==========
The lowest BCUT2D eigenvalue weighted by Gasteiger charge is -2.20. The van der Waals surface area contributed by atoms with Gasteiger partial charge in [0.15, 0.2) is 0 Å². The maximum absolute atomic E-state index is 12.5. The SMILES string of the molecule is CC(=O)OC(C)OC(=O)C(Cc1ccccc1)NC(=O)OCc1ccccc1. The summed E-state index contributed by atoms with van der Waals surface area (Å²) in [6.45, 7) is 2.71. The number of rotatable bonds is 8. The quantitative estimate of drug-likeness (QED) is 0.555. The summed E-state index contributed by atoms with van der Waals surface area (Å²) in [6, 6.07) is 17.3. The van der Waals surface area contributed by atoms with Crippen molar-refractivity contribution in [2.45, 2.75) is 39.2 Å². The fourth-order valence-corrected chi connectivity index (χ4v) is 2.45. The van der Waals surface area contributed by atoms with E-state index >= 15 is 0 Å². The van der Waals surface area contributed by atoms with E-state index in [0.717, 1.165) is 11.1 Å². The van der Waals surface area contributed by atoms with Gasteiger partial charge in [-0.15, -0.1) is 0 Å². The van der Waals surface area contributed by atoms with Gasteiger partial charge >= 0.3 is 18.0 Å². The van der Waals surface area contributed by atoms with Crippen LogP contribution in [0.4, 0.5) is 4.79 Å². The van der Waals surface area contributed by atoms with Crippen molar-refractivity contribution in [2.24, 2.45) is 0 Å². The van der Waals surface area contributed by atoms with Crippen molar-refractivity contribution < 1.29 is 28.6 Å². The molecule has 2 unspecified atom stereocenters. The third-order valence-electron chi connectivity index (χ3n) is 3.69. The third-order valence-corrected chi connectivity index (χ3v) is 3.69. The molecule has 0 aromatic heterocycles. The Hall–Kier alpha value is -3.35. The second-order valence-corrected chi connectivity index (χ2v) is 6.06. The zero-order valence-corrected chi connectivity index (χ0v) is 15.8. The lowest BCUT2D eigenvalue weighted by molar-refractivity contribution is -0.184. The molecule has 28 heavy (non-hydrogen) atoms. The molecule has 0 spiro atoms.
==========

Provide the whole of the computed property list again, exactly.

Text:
The lowest BCUT2D eigenvalue weighted by Gasteiger charge is -2.20. The van der Waals surface area contributed by atoms with Gasteiger partial charge in [0.15, 0.2) is 0 Å². The maximum absolute atomic E-state index is 12.5. The SMILES string of the molecule is CC(=O)OC(C)OC(=O)C(Cc1ccccc1)NC(=O)OCc1ccccc1. The summed E-state index contributed by atoms with van der Waals surface area (Å²) in [6.45, 7) is 2.71. The number of rotatable bonds is 8. The quantitative estimate of drug-likeness (QED) is 0.555. The summed E-state index contributed by atoms with van der Waals surface area (Å²) in [6, 6.07) is 17.3. The van der Waals surface area contributed by atoms with Crippen molar-refractivity contribution in [2.45, 2.75) is 39.2 Å². The fourth-order valence-corrected chi connectivity index (χ4v) is 2.45. The van der Waals surface area contributed by atoms with E-state index >= 15 is 0 Å². The van der Waals surface area contributed by atoms with E-state index in [0.717, 1.165) is 11.1 Å². The van der Waals surface area contributed by atoms with Gasteiger partial charge in [-0.15, -0.1) is 0 Å². The van der Waals surface area contributed by atoms with Gasteiger partial charge >= 0.3 is 18.0 Å². The van der Waals surface area contributed by atoms with Crippen LogP contribution in [0.4, 0.5) is 4.79 Å². The van der Waals surface area contributed by atoms with Crippen molar-refractivity contribution in [2.24, 2.45) is 0 Å². The van der Waals surface area contributed by atoms with Crippen molar-refractivity contribution < 1.29 is 28.6 Å². The molecule has 2 unspecified atom stereocenters. The third-order valence-electron chi connectivity index (χ3n) is 3.69. The third-order valence-corrected chi connectivity index (χ3v) is 3.69. The molecule has 0 aromatic heterocycles. The Hall–Kier alpha value is -3.35. The second-order valence-corrected chi connectivity index (χ2v) is 6.06. The zero-order valence-corrected chi connectivity index (χ0v) is 15.8. The lowest BCUT2D eigenvalue weighted by molar-refractivity contribution is -0.184. The molecule has 28 heavy (non-hydrogen) atoms. The molecule has 0 spiro atoms.